January 15, 2013

The Great Civil War Wrap Up

I think we've pretty much exhausted our Civil War studies now.  I tried to drag it out a bit so that we don't wrap it up too soon before Culture Club, but honestly, we're done.  There's no getting around it.  We have worn this subject out and enjoyed every last second of it!  A couple of you have requested a list of books and activities that we've worked on for this unit of study, so here ya go!  Here's how the Christisons do the Civil War!

Our daily history work has included adding to our lapbooks a bit each day.  We'll spend the next couple of days reading through what's in there and prettying it up a bit, but all of the major content is in there now.   We pulled most of the lapbooking elements from the amazing Dynamic2Moms website.  They are my heroes!  There's a ton of great stuff on that site and along with the lapbooking templates, there are links to other useful resources.  And then I made a few supplementary lapbook elements for topics that we felt particularly drawn to.  If you see any of mine below that you would like copies of, e-mail me and I'll be happy to send you any files that I have.

The covers were just a coloring sheet that I made in Power Point, cute to fit the front center seam.

cicil war lapbook

This is the opening view.  Guided art of the war between brother, a graph of soldier's occupations, and the sides, which stay visible through all of the other pages, are mostly about cotton and how it related to slavery.  They learned about how the cotton gin worked and discussed how it changed the course of the south and impacted slavery.  They learned the stages of the cotton plant's grown and development, they read Sweet Clara and the Freedom Quilt and designed their own quilt-maps.   And in case you're not familiar with lapbooking, all of those little pictures open up and the kids have written notes related to the topic inside.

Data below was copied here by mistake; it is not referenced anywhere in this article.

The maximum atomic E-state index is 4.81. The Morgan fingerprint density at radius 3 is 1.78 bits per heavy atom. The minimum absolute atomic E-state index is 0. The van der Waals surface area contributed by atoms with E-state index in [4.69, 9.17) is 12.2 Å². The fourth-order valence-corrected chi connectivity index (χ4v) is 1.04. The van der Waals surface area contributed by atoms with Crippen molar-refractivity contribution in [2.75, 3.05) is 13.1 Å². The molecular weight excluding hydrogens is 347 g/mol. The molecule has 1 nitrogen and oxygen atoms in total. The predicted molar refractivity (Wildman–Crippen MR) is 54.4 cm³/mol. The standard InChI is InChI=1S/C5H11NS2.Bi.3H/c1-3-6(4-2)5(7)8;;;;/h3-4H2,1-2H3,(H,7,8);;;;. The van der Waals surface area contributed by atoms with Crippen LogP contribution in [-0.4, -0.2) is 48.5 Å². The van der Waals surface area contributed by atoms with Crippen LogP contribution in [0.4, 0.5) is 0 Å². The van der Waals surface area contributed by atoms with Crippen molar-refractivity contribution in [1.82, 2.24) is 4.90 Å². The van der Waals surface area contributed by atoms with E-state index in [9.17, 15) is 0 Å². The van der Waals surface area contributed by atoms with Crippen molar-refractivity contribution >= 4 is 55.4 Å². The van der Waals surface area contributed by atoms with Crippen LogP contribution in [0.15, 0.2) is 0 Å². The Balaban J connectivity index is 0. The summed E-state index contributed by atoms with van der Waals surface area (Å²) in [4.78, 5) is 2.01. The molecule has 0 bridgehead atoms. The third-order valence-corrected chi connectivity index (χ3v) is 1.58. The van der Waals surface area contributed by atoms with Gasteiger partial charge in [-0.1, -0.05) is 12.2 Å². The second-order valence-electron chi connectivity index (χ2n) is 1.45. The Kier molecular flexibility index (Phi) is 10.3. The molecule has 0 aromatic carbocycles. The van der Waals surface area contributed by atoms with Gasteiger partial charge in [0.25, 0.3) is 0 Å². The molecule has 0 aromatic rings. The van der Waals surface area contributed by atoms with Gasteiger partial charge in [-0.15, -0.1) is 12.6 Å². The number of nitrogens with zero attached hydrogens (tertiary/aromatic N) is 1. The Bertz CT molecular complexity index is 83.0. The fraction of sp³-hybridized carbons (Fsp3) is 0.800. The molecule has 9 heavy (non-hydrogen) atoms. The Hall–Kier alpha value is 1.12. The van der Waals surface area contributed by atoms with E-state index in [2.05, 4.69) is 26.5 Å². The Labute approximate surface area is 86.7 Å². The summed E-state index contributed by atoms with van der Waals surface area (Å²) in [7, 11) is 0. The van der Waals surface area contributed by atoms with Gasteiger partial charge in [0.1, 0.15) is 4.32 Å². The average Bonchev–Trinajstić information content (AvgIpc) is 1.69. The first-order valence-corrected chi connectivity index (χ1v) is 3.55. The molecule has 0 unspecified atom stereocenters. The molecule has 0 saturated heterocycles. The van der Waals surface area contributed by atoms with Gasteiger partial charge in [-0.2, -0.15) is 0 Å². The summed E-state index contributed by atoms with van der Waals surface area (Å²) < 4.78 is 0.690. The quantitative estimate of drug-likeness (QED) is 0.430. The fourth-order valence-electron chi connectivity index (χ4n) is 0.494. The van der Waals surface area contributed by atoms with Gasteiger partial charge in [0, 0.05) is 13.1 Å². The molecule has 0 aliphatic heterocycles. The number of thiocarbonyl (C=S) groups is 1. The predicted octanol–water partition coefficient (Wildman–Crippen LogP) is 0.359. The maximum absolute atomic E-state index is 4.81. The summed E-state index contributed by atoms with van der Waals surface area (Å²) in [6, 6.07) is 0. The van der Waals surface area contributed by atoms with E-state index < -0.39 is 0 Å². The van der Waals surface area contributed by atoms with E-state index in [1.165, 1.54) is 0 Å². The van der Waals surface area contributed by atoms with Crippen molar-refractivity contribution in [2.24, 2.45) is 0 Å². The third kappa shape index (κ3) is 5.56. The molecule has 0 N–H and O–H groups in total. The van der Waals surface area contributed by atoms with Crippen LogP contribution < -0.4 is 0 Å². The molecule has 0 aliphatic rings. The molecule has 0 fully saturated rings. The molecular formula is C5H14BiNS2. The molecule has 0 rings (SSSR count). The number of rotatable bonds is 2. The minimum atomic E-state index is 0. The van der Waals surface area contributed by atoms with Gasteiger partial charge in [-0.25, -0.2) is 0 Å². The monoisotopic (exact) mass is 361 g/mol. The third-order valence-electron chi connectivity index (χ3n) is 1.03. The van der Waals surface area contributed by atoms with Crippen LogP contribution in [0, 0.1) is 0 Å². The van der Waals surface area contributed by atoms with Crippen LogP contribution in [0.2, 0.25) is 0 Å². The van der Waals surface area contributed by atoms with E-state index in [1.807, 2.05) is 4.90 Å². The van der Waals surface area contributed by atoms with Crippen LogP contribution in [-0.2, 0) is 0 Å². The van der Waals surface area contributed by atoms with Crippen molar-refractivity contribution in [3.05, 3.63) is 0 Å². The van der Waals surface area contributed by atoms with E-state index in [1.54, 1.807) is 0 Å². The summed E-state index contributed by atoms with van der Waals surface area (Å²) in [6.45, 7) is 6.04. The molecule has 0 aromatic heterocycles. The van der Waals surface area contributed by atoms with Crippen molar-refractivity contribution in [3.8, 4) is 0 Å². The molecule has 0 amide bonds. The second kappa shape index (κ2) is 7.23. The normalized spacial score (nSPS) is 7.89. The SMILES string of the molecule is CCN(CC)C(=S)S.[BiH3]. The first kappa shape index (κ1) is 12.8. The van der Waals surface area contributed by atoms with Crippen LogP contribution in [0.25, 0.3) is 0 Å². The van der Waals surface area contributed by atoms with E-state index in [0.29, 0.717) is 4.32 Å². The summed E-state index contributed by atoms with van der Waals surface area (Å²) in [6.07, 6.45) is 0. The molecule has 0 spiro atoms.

Famous People page is entirely from Dynamic 2 Moms.  Inside each picture book is a little biography written.

There were a few things that we wanted in our lapbooks that weren't on the Dynamic 2 Moms site, so I used power point to make some additional templates or the kids just made them out of construction paper.  We made a page for escaping slavery,although there are elements of this on other pages as well.  We listened to an audio recording of Follow the Drinking Gourd and the kids made these little mini books, all decked with rhinestone drinking gourds.  And I made a mini book to help us investigate the pivotal role of the Quakers in helping free slaves, both legally and illegally and how their religion influenced several countries as they abolished slavery.  The kids drew maps to freedom around those 2 mini books.

Inside the Drinking Gourd mini book, they copied the first verse of the song and decorated with stars.